Waves of grief and anxiety wash over me. At a time when the world needs a hug, we just can’t. And all the public entertainment is gone--sports, movies, bars and restaurants. Even dining in the home of someone you love puts you at greater risk. I’ve given up seeing my 2-year-old and 6-year-old grandsons.
It's heartbreakingly sad, and everyone is saying the worst is ahead of us. Death will come to some we love. But rebirth is all around us because spring is here and there is resurrection in that green wood. You can still find peace and great joy. Go outside. Go to the woods. Be very present. Let your thoughts pass like the clouds and really see what is here now and your stress will disappear.
Unlike those in Italy and China, we are not confined to our homes. We live in a beautiful green garden. This is the blessing. This can be our salvation. Go. Walk around your yard. Yell across the driveway to your neighbor. Decide where you’ll plant your garden. Feel the breeze. Listen to the birds. See the trees reaching upward to the heavens. You can stretch and reach, too. You can put your arms around that tree and hug it. Believe me, it will help you heal. Neuroscientists have studied it. It can also boost your immunity and is a tonic for stress and grief. It could save your life.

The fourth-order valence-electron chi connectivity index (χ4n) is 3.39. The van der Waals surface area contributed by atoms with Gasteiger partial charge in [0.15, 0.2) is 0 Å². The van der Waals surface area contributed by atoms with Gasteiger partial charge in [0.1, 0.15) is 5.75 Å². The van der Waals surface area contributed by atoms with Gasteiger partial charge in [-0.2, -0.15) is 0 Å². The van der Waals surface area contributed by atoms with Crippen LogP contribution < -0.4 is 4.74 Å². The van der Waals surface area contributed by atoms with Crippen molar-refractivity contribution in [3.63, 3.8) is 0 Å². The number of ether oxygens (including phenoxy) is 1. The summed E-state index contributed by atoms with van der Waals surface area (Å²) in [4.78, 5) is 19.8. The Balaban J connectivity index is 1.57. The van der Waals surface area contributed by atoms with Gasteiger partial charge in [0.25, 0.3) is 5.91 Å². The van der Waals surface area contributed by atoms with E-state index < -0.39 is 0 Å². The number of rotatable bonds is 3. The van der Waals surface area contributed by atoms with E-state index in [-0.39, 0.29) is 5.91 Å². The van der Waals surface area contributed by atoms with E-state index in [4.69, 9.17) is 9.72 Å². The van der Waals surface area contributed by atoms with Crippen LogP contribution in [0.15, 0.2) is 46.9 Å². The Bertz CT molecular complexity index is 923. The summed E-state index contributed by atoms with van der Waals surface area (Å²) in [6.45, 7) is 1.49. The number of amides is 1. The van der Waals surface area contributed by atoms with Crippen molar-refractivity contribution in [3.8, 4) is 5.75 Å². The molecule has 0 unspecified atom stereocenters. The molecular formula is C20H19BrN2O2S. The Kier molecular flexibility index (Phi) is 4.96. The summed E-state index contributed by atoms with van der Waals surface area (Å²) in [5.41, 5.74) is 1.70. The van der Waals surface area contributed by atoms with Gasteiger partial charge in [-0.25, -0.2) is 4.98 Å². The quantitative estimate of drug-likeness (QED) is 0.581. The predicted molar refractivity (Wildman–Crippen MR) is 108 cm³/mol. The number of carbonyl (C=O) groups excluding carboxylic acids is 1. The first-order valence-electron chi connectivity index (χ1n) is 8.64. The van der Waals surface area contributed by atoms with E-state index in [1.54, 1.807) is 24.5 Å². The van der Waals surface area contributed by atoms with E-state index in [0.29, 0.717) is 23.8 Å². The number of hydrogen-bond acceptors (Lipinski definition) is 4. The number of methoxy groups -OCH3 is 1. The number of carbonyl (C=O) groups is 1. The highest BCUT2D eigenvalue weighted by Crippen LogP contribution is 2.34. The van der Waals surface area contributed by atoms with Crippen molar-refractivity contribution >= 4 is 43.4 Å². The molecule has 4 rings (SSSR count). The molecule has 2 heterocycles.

Jesus went to the mountaintop to pray. Buddha sat under the spreading branches of a fig tree with its heart-shaped leaves. They found the “peace that passeth understanding.” You can, too.
Water heals. Turn over the rocks and see the life on the underside. Skip a stone. Take your kids fishing. Walk alongside a stream. Listen. The sound of water, the gurgle, babble, splash soothes. So much life abounds it will renew your hope.
--Kathleen Williams-Mooradian, Southern Conservation Partners Board Member
(Essay originally published on April 9, 2020, in The Tennessean )
When we see land as a community to which we belong, we may begin to use it with love and respect.... Conservation, viewed in its entirety, is the slow and laborious unfolding of a new relationship between people and land."
There is in fact no distinction between the fate of the land and the fate of the people. When one is abused, the other suffers.
From the President
SCP President Chuck Roe looked at land conservation along the route of John Muir's "Southern Trek."
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